Author’s note: This story was originally printed by VTDigger on July 18, 2016.
BURLINGTON — A University of Vermont student has dropped a lawsuit against the school alleging he was not given due process in the investigation of a sexual misconduct complaint filed against him.
The unidentified student dropped the lawsuit after the university requested that it be dismissed, according to UVM.
“John Doe has dismissed his lawsuit requesting additional information. UVM has provided John Doe with no additional information,” UVM Director of Communications Enrique Correderas said in a statement.
The suit filed late last month in federal court claimed the man was not given enough information to defend himself in the investigation process. To protect his privacy, his lawyers filed under a pseudonym: John Doe.
The college’s probe was in the early stages, and the student had not been found responsible or not responsible for the alleged sexual misconduct.
Details of the sexual misconduct case are not publicly accessible because of regulations that govern student privacy.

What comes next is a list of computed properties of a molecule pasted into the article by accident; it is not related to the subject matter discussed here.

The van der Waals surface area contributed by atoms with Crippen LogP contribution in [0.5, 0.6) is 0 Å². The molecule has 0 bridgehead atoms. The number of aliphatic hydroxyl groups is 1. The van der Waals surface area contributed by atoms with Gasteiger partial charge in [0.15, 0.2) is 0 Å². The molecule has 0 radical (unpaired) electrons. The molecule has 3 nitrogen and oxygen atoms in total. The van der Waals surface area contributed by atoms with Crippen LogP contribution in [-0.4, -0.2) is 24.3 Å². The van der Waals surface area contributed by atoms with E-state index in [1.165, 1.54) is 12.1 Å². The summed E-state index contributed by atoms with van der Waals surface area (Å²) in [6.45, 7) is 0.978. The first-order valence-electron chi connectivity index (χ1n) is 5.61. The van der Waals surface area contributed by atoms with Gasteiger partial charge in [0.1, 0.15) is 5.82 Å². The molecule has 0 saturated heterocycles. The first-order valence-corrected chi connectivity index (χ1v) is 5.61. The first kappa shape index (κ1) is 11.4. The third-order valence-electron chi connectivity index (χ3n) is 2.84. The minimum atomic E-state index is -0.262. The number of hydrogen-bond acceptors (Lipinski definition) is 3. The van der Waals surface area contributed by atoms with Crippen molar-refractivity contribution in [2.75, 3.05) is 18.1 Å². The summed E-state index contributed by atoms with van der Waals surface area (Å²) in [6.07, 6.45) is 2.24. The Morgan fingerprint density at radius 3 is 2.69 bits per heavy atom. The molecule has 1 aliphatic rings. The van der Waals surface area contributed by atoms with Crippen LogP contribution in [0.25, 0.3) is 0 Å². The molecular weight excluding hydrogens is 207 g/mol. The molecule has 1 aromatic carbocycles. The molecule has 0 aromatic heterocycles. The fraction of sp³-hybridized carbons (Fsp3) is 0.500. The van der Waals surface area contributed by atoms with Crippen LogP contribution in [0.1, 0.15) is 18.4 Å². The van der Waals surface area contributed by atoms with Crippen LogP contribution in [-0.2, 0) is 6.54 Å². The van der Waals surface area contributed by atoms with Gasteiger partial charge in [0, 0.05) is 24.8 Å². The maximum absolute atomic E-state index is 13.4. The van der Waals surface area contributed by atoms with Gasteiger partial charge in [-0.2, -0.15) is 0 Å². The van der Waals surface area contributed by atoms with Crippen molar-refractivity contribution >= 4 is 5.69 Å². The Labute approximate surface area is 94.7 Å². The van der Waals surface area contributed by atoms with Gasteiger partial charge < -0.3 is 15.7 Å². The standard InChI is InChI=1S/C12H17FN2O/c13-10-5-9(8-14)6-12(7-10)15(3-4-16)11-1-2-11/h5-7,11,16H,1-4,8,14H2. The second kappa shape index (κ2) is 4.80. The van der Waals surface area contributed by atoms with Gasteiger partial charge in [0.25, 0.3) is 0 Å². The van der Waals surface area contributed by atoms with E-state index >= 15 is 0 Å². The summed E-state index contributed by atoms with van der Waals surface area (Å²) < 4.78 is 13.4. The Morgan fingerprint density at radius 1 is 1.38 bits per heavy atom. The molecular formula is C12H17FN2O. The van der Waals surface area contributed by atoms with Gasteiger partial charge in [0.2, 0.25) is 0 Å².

The university said it will now complete the sexual misconduct investigation using its regular process.
In the lawsuit, John Doe claimed his rights were violated when he was not given information during the investigation.
“(UVM) has adopted a policy that violates the due process rights of those accused of sexual misconduct,” the suit stated.
Lawyers for John Doe did not respond to requests for comment.
The university said the protection of due process does not allow the accused to interfere with an investigation.
But his lawsuit stated that if the student was found responsible, his life would change drastically.
“If deemed responsible for the allegation, plaintiff may suffer severe reputational harm, difficulty continuing his education and securing employment in the future profession of his choice,” the complaint stated.
He argued he did not have enough information to properly explain his side of the story.
The University of Vermont moved to dismiss the lawsuit, claiming the use of federal court, in this case, was not appropriate. To complain to federal court, the university argued, the student must demonstrate having been injured or harmed. Legal injury includes the loss of rights or loss of reputation.
The university argued John Doe had not shown any harm.
“He has not been deprived of any interest in life, liberty or property, and any allegation that such an injury will occur is entirely speculative, especially at this early stage of the investigation,” UVM stated in its response to the lawsuit.
The suit also requested the university halt the investigation until the court ruled on whether John Doe’s rights were violated.
The university said it acted properly. “The university is confident that its sexual misconduct policy and procedures fully comply with federal law,” it said in the statement.